Saturday, August 19, 2006

Supreme fiction ...

... according to John Banville, is The art of self exposure. (Hat tip, Dave Lull.)

2 comments:

  1. Susan Balee4:33 PM

    Hmm. I recently finished _The Sea_ and I loved the prose -- very immediate and visceral -- and I was equally happy that Banville had imposed a plot on that poetic prose so that the novel actually moved somewhere, got to its rather surprising conclusion (though I must say I didn't buy one aspect of that conclusion, which I shall simply call "Not waving but drowning").

    Nevertheless, I have to agree with the comment left by one Alan Peart on the original post: Trust the tale and not the teller. I hate it when writers, actors, fine artists try to talk about "the act of creating" -- it always sounds so conceited. The reality is probably more like a great postcard I once saw: A woman stood in front of a small boy who had obviously just flung a platefull of pasta and gravy onto her white apron, completely spattering her front. The caption? "Jackson Pollock and his mother."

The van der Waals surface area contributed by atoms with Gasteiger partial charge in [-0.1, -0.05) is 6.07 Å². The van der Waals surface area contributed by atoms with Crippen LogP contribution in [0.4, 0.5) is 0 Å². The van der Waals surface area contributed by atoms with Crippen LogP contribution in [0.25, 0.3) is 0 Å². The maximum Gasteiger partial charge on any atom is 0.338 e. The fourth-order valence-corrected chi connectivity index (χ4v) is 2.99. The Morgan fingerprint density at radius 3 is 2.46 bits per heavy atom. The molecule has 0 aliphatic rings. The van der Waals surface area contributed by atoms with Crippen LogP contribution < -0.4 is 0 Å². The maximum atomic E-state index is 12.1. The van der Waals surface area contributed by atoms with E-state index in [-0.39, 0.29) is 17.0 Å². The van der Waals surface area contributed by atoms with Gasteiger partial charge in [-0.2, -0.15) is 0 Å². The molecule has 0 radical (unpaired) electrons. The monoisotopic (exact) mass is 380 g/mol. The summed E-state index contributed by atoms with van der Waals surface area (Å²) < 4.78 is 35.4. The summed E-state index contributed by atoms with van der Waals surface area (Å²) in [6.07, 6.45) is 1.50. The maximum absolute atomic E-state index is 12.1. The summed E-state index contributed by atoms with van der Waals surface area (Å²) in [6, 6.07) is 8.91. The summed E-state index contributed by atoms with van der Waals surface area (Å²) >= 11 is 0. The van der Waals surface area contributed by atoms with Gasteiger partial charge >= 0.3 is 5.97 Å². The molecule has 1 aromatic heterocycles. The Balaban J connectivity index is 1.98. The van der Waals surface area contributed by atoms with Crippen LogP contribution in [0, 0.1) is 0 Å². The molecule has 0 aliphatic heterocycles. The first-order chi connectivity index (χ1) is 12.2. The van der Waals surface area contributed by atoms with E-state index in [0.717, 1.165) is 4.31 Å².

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  2. The funny thing is, Banville comes off in these interviews as this self-centered guy with a Himalayan opinion of himself - and he isn't that way at all. He is a droll and delightful companion.

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